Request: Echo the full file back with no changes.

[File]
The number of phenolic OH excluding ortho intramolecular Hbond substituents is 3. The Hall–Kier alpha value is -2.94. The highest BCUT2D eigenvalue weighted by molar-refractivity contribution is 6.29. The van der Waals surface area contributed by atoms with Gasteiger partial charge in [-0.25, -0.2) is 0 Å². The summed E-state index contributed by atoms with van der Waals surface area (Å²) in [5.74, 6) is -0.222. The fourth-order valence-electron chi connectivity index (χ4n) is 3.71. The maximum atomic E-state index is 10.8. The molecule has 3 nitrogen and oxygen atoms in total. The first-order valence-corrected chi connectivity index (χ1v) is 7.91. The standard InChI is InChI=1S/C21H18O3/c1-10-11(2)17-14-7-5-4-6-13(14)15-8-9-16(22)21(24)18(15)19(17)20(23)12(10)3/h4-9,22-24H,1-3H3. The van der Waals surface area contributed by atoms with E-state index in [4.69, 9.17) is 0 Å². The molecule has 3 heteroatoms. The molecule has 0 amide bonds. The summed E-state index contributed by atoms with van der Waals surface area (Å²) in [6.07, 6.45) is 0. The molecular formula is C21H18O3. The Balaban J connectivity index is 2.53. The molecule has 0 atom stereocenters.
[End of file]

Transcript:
The number of phenolic OH excluding ortho intramolecular Hbond substituents is 3. The Hall–Kier alpha value is -2.94. The highest BCUT2D eigenvalue weighted by molar-refractivity contribution is 6.29. The van der Waals surface area contributed by atoms with Gasteiger partial charge in [-0.25, -0.2) is 0 Å². The summed E-state index contributed by atoms with van der Waals surface area (Å²) in [5.74, 6) is -0.222. The fourth-order valence-electron chi connectivity index (χ4n) is 3.71. The maximum atomic E-state index is 10.8. The molecule has 3 nitrogen and oxygen atoms in total. The first-order valence-corrected chi connectivity index (χ1v) is 7.91. The standard InChI is InChI=1S/C21H18O3/c1-10-11(2)17-14-7-5-4-6-13(14)15-8-9-16(22)21(24)18(15)19(17)20(23)12(10)3/h4-9,22-24H,1-3H3. The van der Waals surface area contributed by atoms with E-state index in [4.69, 9.17) is 0 Å². The molecule has 3 heteroatoms. The molecule has 0 amide bonds. The summed E-state index contributed by atoms with van der Waals surface area (Å²) in [6.07, 6.45) is 0. The molecular formula is C21H18O3. The Balaban J connectivity index is 2.53. The molecule has 0 atom stereocenters.